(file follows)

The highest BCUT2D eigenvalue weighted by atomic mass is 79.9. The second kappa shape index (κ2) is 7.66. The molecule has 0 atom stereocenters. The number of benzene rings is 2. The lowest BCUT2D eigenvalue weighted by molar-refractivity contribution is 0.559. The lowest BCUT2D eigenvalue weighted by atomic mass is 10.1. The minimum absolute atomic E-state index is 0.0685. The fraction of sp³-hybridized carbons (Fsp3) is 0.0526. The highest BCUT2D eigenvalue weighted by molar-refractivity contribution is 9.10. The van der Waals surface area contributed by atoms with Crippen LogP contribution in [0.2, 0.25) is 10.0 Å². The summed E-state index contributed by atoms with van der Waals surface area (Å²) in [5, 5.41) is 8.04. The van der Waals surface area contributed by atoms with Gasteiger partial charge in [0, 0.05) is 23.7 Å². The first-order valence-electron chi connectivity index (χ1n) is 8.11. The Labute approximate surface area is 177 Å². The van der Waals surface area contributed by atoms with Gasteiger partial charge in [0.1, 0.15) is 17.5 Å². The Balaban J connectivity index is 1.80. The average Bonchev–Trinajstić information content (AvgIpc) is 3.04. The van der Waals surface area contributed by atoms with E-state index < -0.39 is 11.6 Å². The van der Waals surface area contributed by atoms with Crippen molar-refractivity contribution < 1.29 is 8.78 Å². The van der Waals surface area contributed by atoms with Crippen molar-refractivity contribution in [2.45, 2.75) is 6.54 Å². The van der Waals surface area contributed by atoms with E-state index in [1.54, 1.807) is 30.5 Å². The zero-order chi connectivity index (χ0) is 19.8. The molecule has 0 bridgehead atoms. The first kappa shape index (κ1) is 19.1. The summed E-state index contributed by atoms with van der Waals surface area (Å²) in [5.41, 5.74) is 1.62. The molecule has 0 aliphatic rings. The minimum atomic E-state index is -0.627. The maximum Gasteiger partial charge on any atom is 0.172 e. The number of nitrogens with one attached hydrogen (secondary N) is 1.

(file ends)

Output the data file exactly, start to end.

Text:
The highest BCUT2D eigenvalue weighted by atomic mass is 79.9. The second kappa shape index (κ2) is 7.66. The molecule has 0 atom stereocenters. The number of benzene rings is 2. The lowest BCUT2D eigenvalue weighted by molar-refractivity contribution is 0.559. The lowest BCUT2D eigenvalue weighted by atomic mass is 10.1. The minimum absolute atomic E-state index is 0.0685. The fraction of sp³-hybridized carbons (Fsp3) is 0.0526. The highest BCUT2D eigenvalue weighted by molar-refractivity contribution is 9.10. The van der Waals surface area contributed by atoms with Crippen LogP contribution in [0.2, 0.25) is 10.0 Å². The summed E-state index contributed by atoms with van der Waals surface area (Å²) in [5, 5.41) is 8.04. The van der Waals surface area contributed by atoms with Gasteiger partial charge in [0, 0.05) is 23.7 Å². The first-order valence-electron chi connectivity index (χ1n) is 8.11. The Labute approximate surface area is 177 Å². The van der Waals surface area contributed by atoms with Gasteiger partial charge in [0.1, 0.15) is 17.5 Å². The Balaban J connectivity index is 1.80. The average Bonchev–Trinajstić information content (AvgIpc) is 3.04. The van der Waals surface area contributed by atoms with E-state index < -0.39 is 11.6 Å². The van der Waals surface area contributed by atoms with Crippen molar-refractivity contribution < 1.29 is 8.78 Å². The van der Waals surface area contributed by atoms with Crippen molar-refractivity contribution in [2.45, 2.75) is 6.54 Å². The van der Waals surface area contributed by atoms with E-state index in [1.54, 1.807) is 30.5 Å². The zero-order chi connectivity index (χ0) is 19.8. The molecule has 0 bridgehead atoms. The first kappa shape index (κ1) is 19.1. The summed E-state index contributed by atoms with van der Waals surface area (Å²) in [5.41, 5.74) is 1.62. The molecule has 0 aliphatic rings. The minimum atomic E-state index is -0.627. The maximum Gasteiger partial charge on any atom is 0.172 e. The number of nitrogens with one attached hydrogen (secondary N) is 1.